Promoetheus Bound

ISBN-10: 1603841903

ISBN-13: 9781603841900

Edition: 2012

List price: $10.00
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Description: "Prometheus is best known to modern readers as the Greek god who stole fire from the other gods, gave it to human beings, and was cruelly punished for that theft, tortured daily by an eagle that ate his ever-regenerating liver. This story has made him doubly an emblem of resistance to power, since he embodies both wily subversion and stubborn endurance. It also associates him closely with human beings; the gift of fire, which in many accounts gives rise to and stands for technological achievement and creativity, makes him our benefactor, while his punishment makes him our fellow sufferer, subject as mortals are to the will of the ruling gods. Prometheus Bound dramatizes a part of the myth of Prometheus that falls between the theft and the well-known punishment and looks backward and forward to other events. Immobilised by his chains, the god can see beyond them, and takes his hearers travelling through distant regions and into past and future as he tells his own story and the stories of others." -- from the Introduction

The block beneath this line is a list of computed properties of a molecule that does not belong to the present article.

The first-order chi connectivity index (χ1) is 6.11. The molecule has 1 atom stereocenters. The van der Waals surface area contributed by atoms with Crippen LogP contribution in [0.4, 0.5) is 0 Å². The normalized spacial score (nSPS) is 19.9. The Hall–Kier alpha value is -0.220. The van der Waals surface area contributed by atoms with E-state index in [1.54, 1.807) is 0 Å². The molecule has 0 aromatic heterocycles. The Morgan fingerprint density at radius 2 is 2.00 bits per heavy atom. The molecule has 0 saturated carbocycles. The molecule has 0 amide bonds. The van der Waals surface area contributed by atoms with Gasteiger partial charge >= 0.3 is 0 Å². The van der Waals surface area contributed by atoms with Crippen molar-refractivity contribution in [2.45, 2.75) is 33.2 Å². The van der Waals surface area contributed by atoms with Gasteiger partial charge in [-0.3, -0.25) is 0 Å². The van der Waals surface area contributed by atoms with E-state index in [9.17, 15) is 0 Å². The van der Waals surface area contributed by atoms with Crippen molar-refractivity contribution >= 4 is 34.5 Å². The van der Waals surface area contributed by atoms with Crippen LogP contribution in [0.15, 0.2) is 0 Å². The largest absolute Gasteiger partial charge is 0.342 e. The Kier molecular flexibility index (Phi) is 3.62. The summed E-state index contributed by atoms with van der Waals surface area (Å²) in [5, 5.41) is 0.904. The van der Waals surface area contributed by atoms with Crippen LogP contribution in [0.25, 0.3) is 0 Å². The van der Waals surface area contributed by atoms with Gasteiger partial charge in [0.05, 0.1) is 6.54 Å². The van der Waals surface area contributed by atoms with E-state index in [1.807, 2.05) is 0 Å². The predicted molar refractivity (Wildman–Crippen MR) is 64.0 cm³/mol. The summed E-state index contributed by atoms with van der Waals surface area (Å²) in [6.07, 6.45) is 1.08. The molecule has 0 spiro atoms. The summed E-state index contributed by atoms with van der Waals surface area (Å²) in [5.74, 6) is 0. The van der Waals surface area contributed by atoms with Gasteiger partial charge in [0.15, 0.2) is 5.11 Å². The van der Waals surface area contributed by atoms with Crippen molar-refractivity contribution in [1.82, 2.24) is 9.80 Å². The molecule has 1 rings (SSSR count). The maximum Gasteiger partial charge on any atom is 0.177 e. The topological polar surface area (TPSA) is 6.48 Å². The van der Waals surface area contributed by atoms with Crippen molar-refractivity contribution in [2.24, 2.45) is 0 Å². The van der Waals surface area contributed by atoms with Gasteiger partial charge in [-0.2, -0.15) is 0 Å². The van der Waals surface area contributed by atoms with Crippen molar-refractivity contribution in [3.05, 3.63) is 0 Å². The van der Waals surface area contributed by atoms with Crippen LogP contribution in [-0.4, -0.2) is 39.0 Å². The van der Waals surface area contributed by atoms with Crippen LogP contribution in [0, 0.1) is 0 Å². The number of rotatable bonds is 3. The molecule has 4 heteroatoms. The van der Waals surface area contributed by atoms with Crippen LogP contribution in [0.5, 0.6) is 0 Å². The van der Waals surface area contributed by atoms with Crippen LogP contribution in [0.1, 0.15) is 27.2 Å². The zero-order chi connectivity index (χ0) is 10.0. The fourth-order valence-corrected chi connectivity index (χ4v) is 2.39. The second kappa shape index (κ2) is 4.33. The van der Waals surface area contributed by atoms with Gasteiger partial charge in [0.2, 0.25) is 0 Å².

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Book details

List price: $10.00
Copyright year: 2012
Publisher: Hackett Publishing Company, Incorporated
Publication date: 3/15/2012
Binding: Paperback
Pages: 97
Size: 5.50" wide x 8.25" long x 0.25" tall
Weight: 0.286
Language: English

Aeschylus was born at Eleusis of a noble family. He fought at the Battle of Marathon (490 b.c.), where a small Greek band heroically defeated the invading Persians. At the time of his death in Sicily, Athens was in its golden age. In all of his extant works, his intense love of Greece and Athens finds expression. Of the nearly 90 plays attributed to him, only 7 survive. These are The Persians (produced in 472 b.c.), Seven against Thebes (467 b.c.), The Oresteia (458 b.c.)---which includes Agamemnon, Libation Bearers, and Eumenides (or Furies) --- Suppliants (463 b.c.), and Prometheus Bound (c.460 b.c.). Six of the seven present mythological stories. The ornate language creates a mood of tragedy and reinforces the already stylized character of the Greek theater. Aeschylus called his prodigious output "dry scraps from Homer's banquet," because his plots and solemn language are derived from the epic poet. But a more accurate summation of Aeschylus would emphasize his grandeur of mind and spirit and the tragic dignity of his language. Because of his patriotism and belief in divine providence, there is a profound moral order to his plays. Characters such as Clytemnestra, Orestes, and Prometheus personify a great passion or principle. As individuals they conflict with divine will, but, ultimately, justice prevails. Aeschylus's introduction of the second actor made real theater possible, because the two could address each other and act several roles. His successors imitated his costumes, dances, spectacular effects, long descriptions, choral refrains, invocations, and dialogue. Swinburne's (see Vol. 1) enthusiasm for The Oresteia sums up all praises of Aeschylus; he called it simply "the greatest achievement of the human mind." Because of his great achievements, Aeschylus might be considered the "father of tragedy."

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